a. The office districts of the surveying service, headed by a surveyor
(landmeter), coincide with the registry districts. Each of the 32 offices comes
under one of the 4 divisions of the cadastre, headed by an 'ingenieur-veri
The surveying service is responsible for maintaining cadastral division
of lots (cadastral survey) and therefore has to record all changes in ownership
relating to lots or parts thereof.
The office of the surveying service of the cadastre in Amsterdam includes
the central photographic reproduction shop of the cadastre.
b. The reallotment service comprises 11 offices, under an 'ingenieur
verificateur' independent of the survey divisions. Under the reallotment
act (ruilverkavelingswet) a cadastral surveyor is attached as a public expert
to the local committee in charge of a reallotment programme.
c. The service for special surveying operations, consisting of six offices
under the head of the service for special surveying operations, is in charge
mainly of revision of the cadastral survey.
d. The central drawing and training office consists of a department for
training draughtsmen and a central drawing office and computation section
providing assistance to the offices of the surveying service of the cadastre.
As far as the drawing and computation department is concerned, the office
comes under the head of the service for special surveying operations.
e. The maintenance service for national triangulation (bijhoudingsdienst
der rijksdriehoeksmeting) consists of an office under the head of service.
It is responsible for maintaining a network of fixed points (about 5000,
mainly steeple-tops) determined within the system of national triangulation.
The photogrammetric service of the cadastre consists of an office
under the head of the service for special surveying operations. The office
was set up on July 1st, 1956, mainly for the application of photogrammetry
in basic revision of cadastral surveys, but also with a view to mapping for
the cadastral reallotment service.
In recent years there has been some criticism in parliament and in pub
lications on the organizational set-up of the Dienst van Kadaster en Hypo
theken. The close ties existing between this service and the taxation service
to a number of critics seemed understandable from a historical point of view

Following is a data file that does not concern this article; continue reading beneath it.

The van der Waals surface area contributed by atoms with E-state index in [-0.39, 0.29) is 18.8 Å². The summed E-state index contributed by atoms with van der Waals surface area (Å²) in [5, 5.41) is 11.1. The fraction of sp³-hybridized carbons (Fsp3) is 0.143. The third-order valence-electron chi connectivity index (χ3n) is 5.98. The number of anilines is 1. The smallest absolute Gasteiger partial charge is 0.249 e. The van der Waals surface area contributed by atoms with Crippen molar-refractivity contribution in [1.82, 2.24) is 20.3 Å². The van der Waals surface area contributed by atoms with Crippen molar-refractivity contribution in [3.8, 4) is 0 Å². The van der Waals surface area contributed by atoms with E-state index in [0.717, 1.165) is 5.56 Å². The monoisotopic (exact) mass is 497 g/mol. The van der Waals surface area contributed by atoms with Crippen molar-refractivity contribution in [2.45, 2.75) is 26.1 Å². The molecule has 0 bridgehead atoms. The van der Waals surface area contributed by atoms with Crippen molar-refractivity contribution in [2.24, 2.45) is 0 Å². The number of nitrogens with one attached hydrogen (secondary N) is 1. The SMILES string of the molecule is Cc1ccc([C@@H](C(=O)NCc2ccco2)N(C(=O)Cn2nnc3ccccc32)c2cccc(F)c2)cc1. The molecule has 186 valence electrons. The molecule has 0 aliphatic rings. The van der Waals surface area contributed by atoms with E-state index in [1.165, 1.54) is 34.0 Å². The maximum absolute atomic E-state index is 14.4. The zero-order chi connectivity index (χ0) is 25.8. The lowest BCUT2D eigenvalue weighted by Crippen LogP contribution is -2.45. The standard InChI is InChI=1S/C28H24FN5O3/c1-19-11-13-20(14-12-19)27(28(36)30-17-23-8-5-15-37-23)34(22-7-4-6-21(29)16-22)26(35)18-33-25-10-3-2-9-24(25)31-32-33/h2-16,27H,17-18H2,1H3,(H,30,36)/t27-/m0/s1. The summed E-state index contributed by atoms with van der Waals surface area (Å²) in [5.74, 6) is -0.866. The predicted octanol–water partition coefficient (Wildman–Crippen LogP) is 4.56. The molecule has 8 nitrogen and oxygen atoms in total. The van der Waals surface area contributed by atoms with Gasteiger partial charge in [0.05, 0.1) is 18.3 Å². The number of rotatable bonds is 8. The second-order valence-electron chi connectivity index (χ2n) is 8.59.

(the cadastre was established in the beginning of the 19th century mainly
with a view to fair taxation of landed property), but at the same time they
considered such ties to be an impediment to modern development in accord
ance with demands which society may reasonably make on such a service.
They pleaded for an independent service of cadastre and mortgage, under
the Ministry of Finance. The Minister of Finance in the parliamentary debate
on the budget of his department said on 18 December 1957 that he would
re-examine the organization of the cadastre when the official committee
on the cadastre (see below) would have presented its report.
An Order in Council (Koninklijk Besluit) of 17 December 1955 introduced
"technical officers" (technische ambtenaren) for the cadastre. Generally
these have been trained at the Hogere Technische School in Utrecht, but
there is also a possibility for capable technicians lacking this training to
qualify for the position of 'technisch ambtenaar' by following a special
course organized within the service. The technical officers will take over part
of the task of the 'landmeter', so that the latter's duties will become more
supervisory than executive.
This evolution in the division of work among the various employment
categories is closely related to the fact that in 1949 the 3|-year course for
surveyors at the Technische Hogeschool in Delft was transformed into a
5-year course for geodetic engineers.
In order to give a picture of the size and productivity of the service, the
following will present some key figures: